U.S. banks are taking a closer look at Mexico following a move by Mexico's Congress to allow greater foreign ownership of the country's banks.

Though U.S. banking companies are unlikely to be interested in acquiring either Banamex or Bancomer, Mexico's two biggest, they could well make moves on other institutions in the years ahead.

Bankers said Banca Serfin, Mexico's No. 3 bank, and Banorte of Monterrey are possible targets.

Among the U.S. banks said to be interested in expanding are three already in Mexico: Citigroup's Citibank unit, the U.S. bank with the biggest presence there, as well as BankAmerica Corp. and BankBoston Corp.

Executives at those organizations were not available to comment on the Mexican legislative actions. However, other observers said it is becoming increasingly likely that U.S. banks are viewing Mexican acquisitions as viable.

"Banks that seek to do full-service retail banking in the Northern Hemisphere will have a definite interest in expanding in Mexico," said Charles Coltman 3d, vice chairman for global wholesale banking at First Union Corp.

Under legislation passed last weekend, Mexico will allow foreign institutions for the first time to acquire majority stakes in the country's three biggest banks.

The Congress also approved a measure to set up a special institution to dispose of some $61 billion in bad bank loans the government acquired after the 1995 financial crisis.

Uncertainty over who would bear the cost of the losses had deterred foreign interest in Mexican banks to a considerable extent, and kept Mexican bank share prices low.

U.S. banks entered Mexico in force in 1994 after the United States, Mexico, and Canada signed the North American Free Trade Agreement. Known as Nafta, it allowed foreigners to set up locally capitalized banks.

More than a dozen banks established Mexican units including Bank of New York Co., American Express Bank, BankAmerica, BankBoston, Chase Manhattan Corp., Bank One Corp., and Bankers Trust Corp. In 1995, the severe financial crisis abruptly curtailed interest in expanding further.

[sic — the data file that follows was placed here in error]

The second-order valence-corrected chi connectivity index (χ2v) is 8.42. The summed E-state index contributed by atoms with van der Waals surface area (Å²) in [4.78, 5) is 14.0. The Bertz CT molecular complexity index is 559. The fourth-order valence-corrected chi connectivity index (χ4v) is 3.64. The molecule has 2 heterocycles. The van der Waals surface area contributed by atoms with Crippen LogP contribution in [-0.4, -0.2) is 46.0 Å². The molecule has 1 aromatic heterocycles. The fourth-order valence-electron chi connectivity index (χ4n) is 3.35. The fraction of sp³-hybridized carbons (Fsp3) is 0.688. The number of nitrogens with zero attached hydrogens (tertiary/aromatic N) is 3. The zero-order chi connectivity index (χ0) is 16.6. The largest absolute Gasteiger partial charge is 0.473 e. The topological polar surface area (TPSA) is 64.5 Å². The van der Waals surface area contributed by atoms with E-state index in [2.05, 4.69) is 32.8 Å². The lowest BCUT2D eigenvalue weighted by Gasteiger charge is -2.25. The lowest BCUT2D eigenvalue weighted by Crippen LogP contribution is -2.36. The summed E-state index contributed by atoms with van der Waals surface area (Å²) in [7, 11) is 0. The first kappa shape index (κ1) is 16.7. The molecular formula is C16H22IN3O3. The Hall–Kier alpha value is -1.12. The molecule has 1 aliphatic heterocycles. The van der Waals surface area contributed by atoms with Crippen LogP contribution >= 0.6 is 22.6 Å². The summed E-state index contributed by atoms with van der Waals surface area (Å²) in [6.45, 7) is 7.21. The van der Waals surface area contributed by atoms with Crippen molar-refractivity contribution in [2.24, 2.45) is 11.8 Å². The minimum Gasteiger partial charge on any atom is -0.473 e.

Since then, U.S. institutions have cautiously resumed expanding, setting up branches in Monterrey and other key cities and striking asset management agreements with Mexican banks.

In the biggest moves to date, Citigroup this year acquired Banca Confia, a consumer and middle-market business bank, and entered into a pension fund management agreement with Serfin.

J.P. Morgan & Co. holds a 10% stake in Serfin. HSBC Holding of London, which has a banking alliance with Wells Fargo & Co., owns 19.9% of the same bank.

Bank of Montreal has a 16% stake in Bancomer, and Bank of Nova Scotia owns 10% of the equity in Banco Inverlat.

Scotiabank acquired an option to purchase an additional 45% by July 31, 2000, while Spain's Banco Santander and Banco Bilbao Vizcaya have also acquired smaller Mexican banks. BankAmerica Corp., now merged with NationsBank Corp., earlier this year also looked at acquiring a bank in Mexico.

Bankers and analysts said any expansion in Mexico by U.S. institutions would be part of a broader consolidation in banking bausiness in North America.

"Any bank with a major presence in a border state like Texas and California is likely to have an interest in Mexico," said Brent Erensel, a Latin American banking analyst with Warburg Dillon Read in New York. "When you consider that most Mexican banks have a market cap of less than $2 billion, these are very affordable properties."

Bankers termed the legislation one of the most encouraging developments for the Mexican banking market since Nafta. They said Mexico, the second- largest trading partner of the United States after Canada, has grown increasingly important to U.S. companies since the trade act took effect.

As a result, U.S. banks are handling an increasing volume of Mexico- related business in areas such as trade finance, cash management, and retail and corporate funds transfers.

"Mexico is doing an awful lot of the right things and integrating North American business is an irreversible process," said Douglas Ransdell, senior vice president for international operations at Comerica Inc. of Detroit.

Still, bankers cautioned that with big U.S. institutions still working their way through large mergers, quick decisions about Mexico are unlikely. They also noted that strategy can vary from bank to bank.

"The legislation is very positive for Mexican banks and Mexican banking capital structures, said Darin Narayana, president and chief executive officer of Banc One International Corp., a Dallas-based international banking unit of Bank One Corp.

"But at the same time, each bank has to make its own strategic decision as to what's right."

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